I’ve reported about the Pulau Nangka story earlier (see here and here), and there doesn’t seem to be any sight of the supposed treasure thus far. This is because, there isn’t any!
Source: The Star 20140429
Councillor: Tunnelling at site on Pulau Nangka has reached 90%
The Star, 29 April 2014
Presence of treasure on Nangka Island will be known this Wednesday
New Straits Times, 29 April 2014
Possible discovery of treasure on Nangka Island to be confirmed in two days
Malay Mail, 28 April 2014
Nangka Island ‘treasures’ to be known Wednesday
The Star, 28 May 2014
Malacca treasure no longer a myth
The Star, 24 May 2014
The treasure hunt at Pulau Nangka takes an interesting turn as one of the companies commissioned to search for the relics reports finding some in a cave. I remain extremely skeptical.
Hundreds of relics sighted inside cave
17 April 2014
Malacca’s chief minister announces plans to set up an archaeological institute to help with the conservation and restoration of artefacts.
Ali Rustam eyes archaeology institute for Malacca [Link no longer active]
Bernama, via The Malaysian Insider, 10 Sep 2012
An archaeologist has claimed the discovery of a Dutch shipwreck off Malacca – it appears that his discovery of the wrecks have been done without the permissions of the local museums department though.
Diver tells of sunken treasure in Malacca
The Star, 01 July 2012
A shark curry dinner in Malaysia turns up an unexpected find – a Portuguese medallion that is thought to date to the 13th century!
Portuguese artefact from a shark. The Star, 20120222
Woman finds ancient artifact in baby shark
The Star, 22 February 2012
The Portuguese were one of the first European powers to enter Southeast Asia. In conjunction with a conference on Siamese relations with the west held in Ayutthaya this week, this story showcases the influence of the Portuguese in Southeast Asia.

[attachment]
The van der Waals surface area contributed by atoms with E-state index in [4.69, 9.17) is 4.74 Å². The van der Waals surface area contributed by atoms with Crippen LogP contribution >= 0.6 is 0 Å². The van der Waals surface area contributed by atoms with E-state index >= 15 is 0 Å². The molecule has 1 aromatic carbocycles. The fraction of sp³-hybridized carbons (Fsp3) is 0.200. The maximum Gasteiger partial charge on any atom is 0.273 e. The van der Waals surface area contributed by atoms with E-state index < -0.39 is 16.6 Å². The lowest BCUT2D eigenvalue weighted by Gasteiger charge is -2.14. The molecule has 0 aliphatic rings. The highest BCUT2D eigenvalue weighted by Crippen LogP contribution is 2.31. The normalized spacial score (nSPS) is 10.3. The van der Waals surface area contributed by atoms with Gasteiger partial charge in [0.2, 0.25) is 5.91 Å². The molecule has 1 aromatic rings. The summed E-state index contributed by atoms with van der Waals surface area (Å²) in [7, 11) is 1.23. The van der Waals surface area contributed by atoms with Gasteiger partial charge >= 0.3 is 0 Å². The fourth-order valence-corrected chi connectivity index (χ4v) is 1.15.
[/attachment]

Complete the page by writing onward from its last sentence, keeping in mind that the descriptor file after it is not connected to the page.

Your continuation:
Replica of Flor de la Mar in Malacca
Ships from the West
The Nation, 20 January 2012
Besides the “startling” news about the origins of the human race, another stir over the history of Malaysia was raised last week when eminent Malaysian historian Professor Khoo Kay Khim declared that some of the characters and stories in Malaysia’s national historical narrative were probably mythical or did not actually exist. Among those figures was the warrior Hang Tuah and the Chinese princess Hang Li Po.
Sculpture of Hang Tuah at the Malaysian National History Museum, wikicommons image
In 1511 the Portuguese led by Alfonso de Albequerque captured the city of Malacca, signalling the fall of the Malacca Sultanate and the first foothold of Europeans into Southeast Asia. This feature from The Star of Malaysia commemorates the capture of Malacca 500 years ago.
photo credit: ssr.ist4u
500 years on [Link no longer active]
The Star, 27 November 2011
500-year-old Portuguese-era artefacts have been illegally recovered from the Malacca River in Malaysia and sold, reportedly to antique dealers in Singapore.
Coins recovered from the Malacca River, The Star 20110921
Ancient treasure found â€“ and sold
The Star, 21 September 2011
Malacca to act on theft of ancient treasure
The Star, 22 September 2011
The state government of Malacca is investigating allegations that shipwrecks in its territorial waters have been looted, in activities that have been going on as far as the late 1990s.
Malacca probes sunken treasure thefts
The Star, 26 June 2011